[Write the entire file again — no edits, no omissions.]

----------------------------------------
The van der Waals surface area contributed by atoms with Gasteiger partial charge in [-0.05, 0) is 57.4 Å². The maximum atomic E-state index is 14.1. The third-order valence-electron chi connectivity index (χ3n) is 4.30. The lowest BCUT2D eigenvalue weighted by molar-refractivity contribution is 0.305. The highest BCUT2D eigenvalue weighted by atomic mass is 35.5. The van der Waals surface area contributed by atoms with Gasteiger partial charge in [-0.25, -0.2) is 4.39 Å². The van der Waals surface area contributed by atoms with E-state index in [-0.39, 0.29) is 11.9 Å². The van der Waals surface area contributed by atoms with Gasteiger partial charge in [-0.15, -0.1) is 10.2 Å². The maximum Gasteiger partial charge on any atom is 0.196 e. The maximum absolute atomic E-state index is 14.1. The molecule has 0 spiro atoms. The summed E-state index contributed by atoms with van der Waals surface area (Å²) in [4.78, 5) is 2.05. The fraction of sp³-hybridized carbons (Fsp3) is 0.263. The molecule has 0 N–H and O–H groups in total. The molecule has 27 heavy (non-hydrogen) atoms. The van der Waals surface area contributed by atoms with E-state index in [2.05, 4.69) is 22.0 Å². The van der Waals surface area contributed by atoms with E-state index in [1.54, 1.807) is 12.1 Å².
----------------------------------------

The van der Waals surface area contributed by atoms with Gasteiger partial charge in [-0.05, 0) is 57.4 Å². The maximum atomic E-state index is 14.1. The third-order valence-electron chi connectivity index (χ3n) is 4.30. The lowest BCUT2D eigenvalue weighted by molar-refractivity contribution is 0.305. The highest BCUT2D eigenvalue weighted by atomic mass is 35.5. The van der Waals surface area contributed by atoms with Gasteiger partial charge in [-0.25, -0.2) is 4.39 Å². The van der Waals surface area contributed by atoms with E-state index in [-0.39, 0.29) is 11.9 Å². The van der Waals surface area contributed by atoms with Gasteiger partial charge in [-0.15, -0.1) is 10.2 Å². The maximum Gasteiger partial charge on any atom is 0.196 e. The maximum absolute atomic E-state index is 14.1. The molecule has 0 spiro atoms. The summed E-state index contributed by atoms with van der Waals surface area (Å²) in [4.78, 5) is 2.05. The fraction of sp³-hybridized carbons (Fsp3) is 0.263. The molecule has 0 N–H and O–H groups in total. The molecule has 27 heavy (non-hydrogen) atoms. The van der Waals surface area contributed by atoms with E-state index in [2.05, 4.69) is 22.0 Å². The van der Waals surface area contributed by atoms with E-state index in [1.54, 1.807) is 12.1 Å².